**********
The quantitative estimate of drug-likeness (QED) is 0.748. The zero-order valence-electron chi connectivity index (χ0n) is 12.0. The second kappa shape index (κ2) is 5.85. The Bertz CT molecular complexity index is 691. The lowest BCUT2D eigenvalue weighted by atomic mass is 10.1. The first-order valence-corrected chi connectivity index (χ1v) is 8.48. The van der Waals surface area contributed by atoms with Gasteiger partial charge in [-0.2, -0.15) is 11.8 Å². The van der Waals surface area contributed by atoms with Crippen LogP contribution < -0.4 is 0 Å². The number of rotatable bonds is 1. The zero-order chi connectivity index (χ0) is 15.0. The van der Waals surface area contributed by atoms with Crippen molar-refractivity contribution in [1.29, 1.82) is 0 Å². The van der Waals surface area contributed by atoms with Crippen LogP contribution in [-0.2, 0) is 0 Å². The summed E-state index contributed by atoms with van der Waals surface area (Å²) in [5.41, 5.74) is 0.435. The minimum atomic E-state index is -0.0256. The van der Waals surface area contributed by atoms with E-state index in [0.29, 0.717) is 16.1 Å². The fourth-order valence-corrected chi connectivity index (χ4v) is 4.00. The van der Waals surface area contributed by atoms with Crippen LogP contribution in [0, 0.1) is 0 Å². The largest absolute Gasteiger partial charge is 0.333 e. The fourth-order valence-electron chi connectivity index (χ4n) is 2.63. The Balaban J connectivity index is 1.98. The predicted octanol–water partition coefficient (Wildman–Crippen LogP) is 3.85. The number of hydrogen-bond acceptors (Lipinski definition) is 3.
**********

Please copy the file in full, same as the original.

The quantitative estimate of drug-likeness (QED) is 0.748. The zero-order valence-electron chi connectivity index (χ0n) is 12.0. The second kappa shape index (κ2) is 5.85. The Bertz CT molecular complexity index is 691. The lowest BCUT2D eigenvalue weighted by atomic mass is 10.1. The first-order valence-corrected chi connectivity index (χ1v) is 8.48. The van der Waals surface area contributed by atoms with Gasteiger partial charge in [-0.2, -0.15) is 11.8 Å². The van der Waals surface area contributed by atoms with Crippen LogP contribution < -0.4 is 0 Å². The number of rotatable bonds is 1. The zero-order chi connectivity index (χ0) is 15.0. The van der Waals surface area contributed by atoms with Crippen molar-refractivity contribution in [1.29, 1.82) is 0 Å². The van der Waals surface area contributed by atoms with Crippen LogP contribution in [-0.2, 0) is 0 Å². The summed E-state index contributed by atoms with van der Waals surface area (Å²) in [5.41, 5.74) is 0.435. The minimum atomic E-state index is -0.0256. The van der Waals surface area contributed by atoms with E-state index in [0.29, 0.717) is 16.1 Å². The fourth-order valence-corrected chi connectivity index (χ4v) is 4.00. The van der Waals surface area contributed by atoms with Crippen LogP contribution in [0, 0.1) is 0 Å². The largest absolute Gasteiger partial charge is 0.333 e. The fourth-order valence-electron chi connectivity index (χ4n) is 2.63. The Balaban J connectivity index is 1.98. The predicted octanol–water partition coefficient (Wildman–Crippen LogP) is 3.85. The number of hydrogen-bond acceptors (Lipinski definition) is 3.